The vocalists shone most in their many ensembles – duets, trios, quartets and sextets. The blendings of the various voices were always harmonious. The trio “Soave sia il vento” (Gentle Be the Breeze) — featuring Rosché, Agostino and Harrington (below) — was sublime and worth the price of admission on its own. (Below, from left, are Chloe Agostino as Dorabella, James Harrington as Don Alfonso and Cayla Rosché  as Fiordiligi in the famous Act I trio “Soave sia il vento,” which you can hear in the YouTube video at the bottom.)

The UW Symphony Orchestra was ably and nobly led by new conductor Oriol Sans (below) whose hiring proved to be a major coup for the university. Everything I’ve heard him conduct so far has been excellent, and this performance was no exception.

The harpsichord continuo by Thomas Kasdorf (below) was captivating in its nuance and effortlessness – very impressive.

I enjoyed the abstract unit set designed by Joseph Varga and complemented by the effective lighting designed by Zak Stowe.

In all, it was an evening primarily in which to close one’s eyes and listen.

Repeat performances, with alternating cast members, take place this afternoon – Sunday, March 1 – at 2 p.m. and again on Tuesday night, March 3, at 7:30 p.m. Running time is about 3 hours with one intermission. The opera is sung in Italian with English surtitles.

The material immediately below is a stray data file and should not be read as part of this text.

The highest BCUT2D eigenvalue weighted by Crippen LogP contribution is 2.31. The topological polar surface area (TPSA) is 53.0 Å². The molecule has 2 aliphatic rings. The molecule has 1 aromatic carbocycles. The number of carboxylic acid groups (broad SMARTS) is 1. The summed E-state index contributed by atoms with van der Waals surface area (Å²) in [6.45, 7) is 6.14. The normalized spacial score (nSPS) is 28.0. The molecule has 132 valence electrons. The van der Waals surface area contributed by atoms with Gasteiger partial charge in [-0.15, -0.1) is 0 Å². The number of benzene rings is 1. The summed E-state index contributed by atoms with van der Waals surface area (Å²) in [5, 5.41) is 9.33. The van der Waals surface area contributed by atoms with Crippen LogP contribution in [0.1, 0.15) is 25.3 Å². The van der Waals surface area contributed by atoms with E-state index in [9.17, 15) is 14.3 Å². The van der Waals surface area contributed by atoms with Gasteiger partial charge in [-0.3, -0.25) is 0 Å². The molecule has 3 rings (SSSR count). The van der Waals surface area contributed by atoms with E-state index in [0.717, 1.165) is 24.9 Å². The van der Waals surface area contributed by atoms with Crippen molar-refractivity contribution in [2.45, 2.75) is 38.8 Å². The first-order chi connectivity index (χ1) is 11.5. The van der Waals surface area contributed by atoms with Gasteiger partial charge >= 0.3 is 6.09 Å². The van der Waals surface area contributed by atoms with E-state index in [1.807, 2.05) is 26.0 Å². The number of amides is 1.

Tickets are $25, $20 for seniors and $10 for students. For more information about the opera, the cast and the production, go to: https://www.music.wisc.edu/2020/02/10/cosi-fan-tutte/

 


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Classical music: Excellent singing, acting, orchestral playing, sets and costumes combined to make Verdi’s “La Traviata” one of Madison Opera’s best ever productions

November 6, 2019
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By Jacob Stockinger

The experienced Opera Guy for this blog – Larry Wells – took in last weekend’s production by the Madison Opera of Verdi’s “La Traviata” and filed the following review. Performance photos are by James Gill.

By Larry Wells

During the first few moments of the Overture to Giuseppe Verdi’s “La Traviata” — on Sunday afternoon in Overture Hall — I had a feeling that this would be a special performance. Members of the Madison  Symphony Orchestra sounded full and alive and attentive to artistic director and conductor John DeMain.

(You can hear the haunting overture or prelude, performed at the BBC Proms by the Milan Symphony Orchestra under Chinese conductor Xian Zhang, in the YouTube video at the bottom,)

Presented by Madison Opera, this performance will remain in my memory as one of the best I have attended here.

The traditional production was well staged by director Fenlon Lamb with beautiful sets (below) designed for Hawaii Opera Theater and provided by Utah Opera. The sets provided a sense of spaciousness and perspective as befits grand houses in 19th-century Paris.

Likewise, the costumes were spectacular, particularly in the masquerade scene (below) in the second act where almost everyone was in opulent black.